Dr Nadeeka Wawegama
I’m a veterinarian and a Scientist. I have a 2 and half-year-old child. I’m passionate about science, particularly the microbe world. I’m fascinated by its complexity and that motivates me to investigate this vastly unknown microbe that affects us and the animal world.
The biggest challenge I had to face (Still have to face from time to time) came from men who come from South Asian countries, who had an issue with superiority when taking opinions from a woman! When I was a Ph.D student there were male South Asian students who thought that they can order me to do their work and got annoyed when I didn’t! I have met Ph.D students who would listen to the male supervisor’s option than mine.
I do know there is a lot more to do for Women in STEM in Australia, but with my experiences in Science Academia in Sri Lanka, the opportunities we have as women to be leaders is so much more here. A Simple example, if you are suitable you can be selected to become president of a club etc, whereas in Sri Lanka, most of the cases it is a male, a female would get the secretariat position regardless they both have the same qualification.
I have been in academia for more than 10 years; one has to be passionate about scientific research and teaching to stay in academia. Assimilate yourself with your colleagues, get to know them, they can turn out to be great associates and stand by you in thick and thin. The main surviving factor in academia is connections. Don’t wait to reach out when you need a job or a placement. Connect with people at any chance you get, the stronger your collaboration, the more success you will have.
Dr Chamini Perera
I am a Research Associate with the Pancreatic Research Group, South Western Sydney Clinical School, Faculty of Medicine, UNSW Sydney, Australia.
In 2010, my husband and I migrated to Sydney, Australia and I was 19-week pregnant at that time. Together, we began a new journey in a totally new world with all sorts of experiences. Soon after our first son was born, I started contacting universities, potential supervisors and searching for scholarships. I was fortunate enough to start a PhD at Faculty of Medicine, UNSW Sydney with a scholarship for full time studies. I had my second son during my 3rd year of PhD and I still recall the worry that I had during my pregnancy being mentally and physically stressed with the experiments. However, I successfully finished my PhD on time, secured a job even before I had submitted my thesis in the same department. In late 2018, I applied for a Research Academic position (a 5-year contract, which is an extremely rare luxury in this day and age) advertised by my current lab at the South Western Sydney Clinical School, UNSW Sydney and veered from neuroscience to gastroenterology. I would like to think that with my current research and my community involvement, I can make a positive change in someone’s life.
I believe as an early career researcher and a woman with two young, energetic sons, I am well on my way to achieve my goals. My perseverance, determination, dedication, hard work, enthusiasm and flexibility are the key driving forces of my success so far. My advice for young STEM sisters is that all genuine, hard work pays off; one just needs to be patient and ready to embrace new challenges.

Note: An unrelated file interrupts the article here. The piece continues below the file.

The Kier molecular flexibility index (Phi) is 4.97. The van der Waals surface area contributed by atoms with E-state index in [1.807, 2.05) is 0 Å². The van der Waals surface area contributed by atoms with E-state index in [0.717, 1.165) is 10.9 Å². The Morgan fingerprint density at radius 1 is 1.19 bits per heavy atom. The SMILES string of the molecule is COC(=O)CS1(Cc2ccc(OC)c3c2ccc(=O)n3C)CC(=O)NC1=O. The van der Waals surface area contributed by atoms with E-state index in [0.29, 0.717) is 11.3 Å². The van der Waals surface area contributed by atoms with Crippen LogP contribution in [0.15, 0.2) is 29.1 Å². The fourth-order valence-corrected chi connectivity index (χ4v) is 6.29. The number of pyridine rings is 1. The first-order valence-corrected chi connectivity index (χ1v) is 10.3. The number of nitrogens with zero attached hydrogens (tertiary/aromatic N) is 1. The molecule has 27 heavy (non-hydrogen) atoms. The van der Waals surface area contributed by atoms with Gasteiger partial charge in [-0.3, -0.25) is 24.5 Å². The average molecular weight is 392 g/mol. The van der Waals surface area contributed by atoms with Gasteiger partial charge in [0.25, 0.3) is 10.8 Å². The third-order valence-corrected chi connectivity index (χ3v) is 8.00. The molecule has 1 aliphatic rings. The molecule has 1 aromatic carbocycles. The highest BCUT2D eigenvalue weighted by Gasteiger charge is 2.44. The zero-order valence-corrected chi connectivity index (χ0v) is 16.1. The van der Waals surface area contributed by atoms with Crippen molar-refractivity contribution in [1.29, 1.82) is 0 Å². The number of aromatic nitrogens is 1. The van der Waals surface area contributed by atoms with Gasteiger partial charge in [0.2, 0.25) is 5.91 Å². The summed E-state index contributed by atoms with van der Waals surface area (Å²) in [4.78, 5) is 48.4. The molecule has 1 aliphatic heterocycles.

Finally, I am always grateful to all the lovely women who have been around me who have helped me be who I am today.
Dr. Muneera Bano
I had never lived without my family before. Not only that I had no family in Australia, but there was not a single person in the whole country whom I could call 'my friend'. The only place of belonging was my university, where I spent days in the lab in isolation and mostly on social media to be connected to my family and friends in Pakistan. It was also that same university where I did academic research, excelled in my field, learnt, grew and made life-lasting friends including my PhD supervisor, Professor Didar Zowghi. It was during my PhD that I learned to live my life independently and manage my own finances. I traveled around the world to present my research in China, New Zealand, Brazil, Sweden, Italy, Canada, Malaysia, France, Germany, Spain and South Korea.
Three years later, I graduated with a PhD in Software Engineering and broke my concrete ceiling as a Pashtun woman. I could see some other graduating students worried about life after PhD, but I was no longer afraid of the future. My PhD was not a pursuit of a degree in the form of a piece of paper, it was a reforming journey of my life towards empowerment. That day, I felt this enormous sense of achievement, resilience and fearlessness, so much so that I knew there never would be any ceiling, glass or bamboo, that I am not capable of bringing down, for I broke my own "concrete ceiling".
It has been eight years in Australia, and here I am today, with a PhD in Software Engineering, Senior Lecturer at Deakin University, a superstar of STEM and winner of the 40 under 40 most influential Asian-Australian leadership award. I did not change my name to fit into the Australia society, nor did I ever try to change my accent. I always proudly told everyone who I am and where I came from. I came to Australia as an immigrant, single, Muslim, Pashtun woman from Pakistan. I was told that each of these identifiers is a barrier to success and empowerment. I never considered them as barriers. These are my badges of honor in the war of identities. To break any ceiling, you need to embrace your “superpower of authenticity”. Never lose your authenticity
STEM Sisters acknowledges, recognises and respects the Ancestors, Elders and families of the Boonwurrung, Waddawurrung and Wurundjeri of the Kulin who are the traditional owners of land in Victoria.